In the beginning . . . .
In the beginning, there were no set rules for determining which state had the primary right to take custody of unclaimed property. In many situations -- for example, an insurance policy held by a NY-incorporated life insurer, located in NY, for the benefit of a NY resident -- these priority rules did not matter. However, where multiple states had some "contact" with the transaction, there raised the possibility of dual claims. In 1948, in the case of Connecticut Mut. Life Ins. v. Moore, the Supreme Court of the United States was faced with the question of whether New York could enforce its abandoned property law to take custody of life insurance policies belonging to NY residents where the insurance company was not a NY corporation. The nine insurance companies who challenged the NY abandoned property law in Connecticut Mutual argued, among other things, that only their respective states of incorporation, not New York, had the power to escheat any dormant insurance policies that they held.
The Supreme Court rejected this argument. In so doing, however, the Court (temporarily) ducked the question of competing state claims for the same property, explaining that "[t]he problem of what another state than New York may do is not before us. That question is not passed upon." The question presented, the Court explained, was simply whether New York had the constitutional power to escheat the policies. The Court concluded that it did. As to the claims of other states or former NY residents who moved to other states, the Court "reserve[d] any conclusion as to New York's power in such situations."
1961: Mantle and Maris Chase Babe Ruth, Pennsylvania Chases Money Orders
The Supreme Court was again faced with the issue of escheat jurisdiction in 1961, in the case of Western Union v. Pennsylvania. In that case, Pennsylvania sought to take custody of unclaimed telegraphic money orders purchased from Western Union (then a New York corporation) by Pennsylvania residents, to be transmitted to recipients in other states. For its part, Western Union made clear that it did not have any intention of keeping the property, but was concerned about other states (particularly New York) suing Western Union for the same funds. As the Supreme Court noted, Western Union's concern was not merely theoretical: "The claims of New York are particularly aggressive, not merely potential, but actual, active and persistent -- best shown by the fact that New York has already escheated part of the very funds originally claimed by Pennsylvania." Recognizing this potential dual liability, the Supreme Court reaffirmed what can be construed as the first rule of unclaimed property jurisdiction:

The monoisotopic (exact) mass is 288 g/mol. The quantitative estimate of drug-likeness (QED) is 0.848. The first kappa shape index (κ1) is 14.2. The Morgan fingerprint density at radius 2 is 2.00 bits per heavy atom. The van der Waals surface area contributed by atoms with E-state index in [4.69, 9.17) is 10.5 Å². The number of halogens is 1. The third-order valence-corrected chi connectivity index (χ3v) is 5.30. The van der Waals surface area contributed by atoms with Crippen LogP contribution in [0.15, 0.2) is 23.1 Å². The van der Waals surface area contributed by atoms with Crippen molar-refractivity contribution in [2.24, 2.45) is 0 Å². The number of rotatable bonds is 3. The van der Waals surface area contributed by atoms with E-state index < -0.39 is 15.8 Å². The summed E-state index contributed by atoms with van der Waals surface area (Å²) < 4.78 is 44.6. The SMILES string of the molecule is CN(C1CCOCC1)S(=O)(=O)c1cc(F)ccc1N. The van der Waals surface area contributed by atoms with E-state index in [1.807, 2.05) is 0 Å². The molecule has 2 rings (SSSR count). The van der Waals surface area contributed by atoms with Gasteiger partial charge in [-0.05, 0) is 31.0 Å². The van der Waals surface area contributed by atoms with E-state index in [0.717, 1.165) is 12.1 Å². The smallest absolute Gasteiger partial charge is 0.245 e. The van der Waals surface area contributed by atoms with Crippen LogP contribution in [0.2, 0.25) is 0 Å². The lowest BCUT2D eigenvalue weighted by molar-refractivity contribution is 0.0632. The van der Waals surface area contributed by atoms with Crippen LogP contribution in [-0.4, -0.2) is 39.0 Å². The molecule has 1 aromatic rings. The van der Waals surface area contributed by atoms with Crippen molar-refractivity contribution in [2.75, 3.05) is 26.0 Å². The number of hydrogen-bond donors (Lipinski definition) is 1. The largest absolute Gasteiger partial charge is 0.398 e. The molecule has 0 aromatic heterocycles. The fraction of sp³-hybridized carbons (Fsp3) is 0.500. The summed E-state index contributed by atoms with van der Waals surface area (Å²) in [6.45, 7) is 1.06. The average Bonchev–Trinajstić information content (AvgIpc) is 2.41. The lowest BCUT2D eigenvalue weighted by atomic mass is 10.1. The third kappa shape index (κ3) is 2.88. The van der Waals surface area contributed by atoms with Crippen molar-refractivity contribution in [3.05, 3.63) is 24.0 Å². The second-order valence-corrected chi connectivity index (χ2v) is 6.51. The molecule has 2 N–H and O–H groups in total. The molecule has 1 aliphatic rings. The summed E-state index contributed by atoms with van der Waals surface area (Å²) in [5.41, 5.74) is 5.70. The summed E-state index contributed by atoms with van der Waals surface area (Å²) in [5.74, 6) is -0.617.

RULE "ZERO": A holder cannot be liable to more than one state for the same property.
Or, as put somewhat more eloquently by the Court:
[Our cases] have recognized that when a state['s] jurisdiction purports to be based, as here, on the presence of property within the State, the holder of such property is deprived of due process of law if he is compelled to relinquish it without assurance that he will not be held liable again in another jurisdiction or in a suit brought by a claimant who is not bound by the first judgment.Western Union, 368 U.S. at 75.
In this case, despite having been seemingly confronted with a direct dispute between two states (Pennsylvania and New York) concerning the property in question, the Court again temporarily sidestepped the issue. In particular, the Court explained that it didn't then have to "attempt to decide the difficult legal questions presented when many different States claim power to escheat intangibles involved in transactions taking place in part in many States" because it was clear that the state courts of Pennsylvania could not force other states to participate in the escheat proceedings against Western Union. Accordingly, the Court ruled in favor of Western Union, and put off the inter-state conflict for another day.
1965: Another Day Arrives
The modern jurisdictional rules for resolving conflicts among the states concerning power to escheat unclaimed property were established by the Supreme Court in the 1965 case of Texas v. New Jersey. In that case, the State of Texas brought a case in the Supreme Court's original jurisdiction against New Jersey, Pennsylvania, and the Sun Oil Company to resolve which state had the primary right to escheat certain small debts owed by Sun Oil. Florida also ultimately joined the litigation. For its part, Sun Oil simply wanted to be protected from liability to multiple states from the same property (see Rule One above). The Supreme Court explained the problem as follows: